Paul Kelway, Wildlife Preparedness and Response Manager at Oil Spill Response, interviews Chris Battaglia from Focus Wildlife in the US and Canada in the second in a series of interviews with wildlife response organizations participating in the Global Oiled Wildlife Response System Project.
The intention is now to transition the project to a global oiled wildlife response service, with a guaranteed four-person wildlife assessment team available as a supplementary service through OSRL. We are posting monthly conversations with each of the network partners to raise awareness of the amazing organizations that have been collaborating on this.
You can watch the interview below or read the transcript below.
Paul: This month I'm joined by Chris Battaglia from Focus Wildlife in the US and Canada. Chris is co-founder and President of Focus Wildlife and has been actively involved in oiled wildlife response since 1988. Beginning with the Exxon Valdez in 1989, Chris has participated in wildlife response efforts at oil spills over 90 times nationally and internationally.
Chris, great to see you and thanks so much for chatting with me today.
Chris: Great to see you too, Paul. Thanks for having me.
Paul: So I guess the first question I had was to ask you to introduce Focus Wildlife, a bit about the organization, the mission, and where and how do you carry out your work?
Chris: Yes, so Focus Wildlife International. We have two companies. There's Focus Wildlife International, there's Focus Wildlife Canada, and the idea is that basically, we're providing wildlife response and preparedness services to government, industry and NGOs. I think just to elaborate on that too, we founded Focus Wildlife; I founded Focus Wildlife with my wife, Lana. That was a while back, as well; she had the original idea to bring professional wildlife response back to the Pacific Northwest. She grew up in Vancouver and was the Wildlife Director of a small rehab facility on Vancouver Island and always felt like there was a need because there were always oiled birds and no mechanism or system to deal with these birds.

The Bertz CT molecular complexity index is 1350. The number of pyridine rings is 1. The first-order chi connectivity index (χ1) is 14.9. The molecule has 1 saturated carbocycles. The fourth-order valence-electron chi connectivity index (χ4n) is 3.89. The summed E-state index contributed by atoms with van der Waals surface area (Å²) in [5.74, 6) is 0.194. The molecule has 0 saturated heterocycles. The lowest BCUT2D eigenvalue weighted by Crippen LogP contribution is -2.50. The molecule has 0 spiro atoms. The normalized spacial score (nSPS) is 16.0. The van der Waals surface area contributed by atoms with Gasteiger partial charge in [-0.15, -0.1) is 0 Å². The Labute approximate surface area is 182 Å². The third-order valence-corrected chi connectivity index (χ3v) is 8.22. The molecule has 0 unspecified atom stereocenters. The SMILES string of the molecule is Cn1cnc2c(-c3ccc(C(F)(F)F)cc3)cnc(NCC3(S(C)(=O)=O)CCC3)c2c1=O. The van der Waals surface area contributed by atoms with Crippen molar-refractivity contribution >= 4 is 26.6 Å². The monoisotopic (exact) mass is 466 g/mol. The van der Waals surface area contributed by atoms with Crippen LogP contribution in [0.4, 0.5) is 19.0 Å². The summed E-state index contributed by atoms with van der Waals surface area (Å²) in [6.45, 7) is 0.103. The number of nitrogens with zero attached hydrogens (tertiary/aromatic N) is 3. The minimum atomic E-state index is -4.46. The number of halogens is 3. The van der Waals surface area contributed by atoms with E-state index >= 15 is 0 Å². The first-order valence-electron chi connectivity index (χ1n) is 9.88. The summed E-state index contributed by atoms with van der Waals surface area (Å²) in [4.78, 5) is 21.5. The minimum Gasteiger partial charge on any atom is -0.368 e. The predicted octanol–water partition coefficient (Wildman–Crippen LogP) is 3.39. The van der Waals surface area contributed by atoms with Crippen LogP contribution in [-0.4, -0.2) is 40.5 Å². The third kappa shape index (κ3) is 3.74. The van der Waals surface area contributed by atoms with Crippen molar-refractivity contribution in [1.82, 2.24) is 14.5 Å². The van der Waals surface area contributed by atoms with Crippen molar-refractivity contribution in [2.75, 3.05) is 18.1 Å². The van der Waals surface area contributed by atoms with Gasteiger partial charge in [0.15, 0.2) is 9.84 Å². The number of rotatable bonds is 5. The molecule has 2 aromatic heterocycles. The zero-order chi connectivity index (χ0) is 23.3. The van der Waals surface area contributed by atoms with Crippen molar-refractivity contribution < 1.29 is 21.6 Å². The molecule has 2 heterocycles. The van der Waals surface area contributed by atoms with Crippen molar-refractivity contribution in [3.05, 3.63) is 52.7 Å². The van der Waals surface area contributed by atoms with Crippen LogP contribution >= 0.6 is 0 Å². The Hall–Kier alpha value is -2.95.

And so, she came down to California to get the expertise from International Bird Rescue there. And that's how it all got started. And then eventually, we ended up here in Washington, basically providing that service of professional wildlife response. I think, probably elaborating on that, what that means is before it was all NGOs [small wildlife rehabilitation organisations without oiled wildlife experience]. So there's a spill; the industry is looking around for who can take this oiled bird and basically dumping it somewhere with whoever is closest.
Most of these organizations have no clue how to deal with that from a safety perspective. The expertise of protocols and how to actually manage oiled birds. I think it was important for us to talk to industry to understand their needs. I think there's always been an idea that it’s about just washing birds, and we wanted to get beyond that. We wanted to show industry in the sense that there is more to it than just OK; we got an oiled bird, wait until we get that, and then we start to rehab the bird, that's it.
There's a whole lot more to it than that. So for that, I think industry also got more comfortable with us. Or with that approach because we adjust with our clients to what they need. And we start with doing an assessment. I think that's what's very important too. We have almost like a stopgap. OK, we go out. We look. We come back. We tell them OK, this is what we see. This is what we should be doing.
Maybe there are no birds there. Maybe there are 50 birds, ten birds. So that was a very important aspect of it, having a process in place that they could understand and wrap their heads around it. And then obviously yes, there is planning, emergency plans, training, there's a whole lot that goes into that.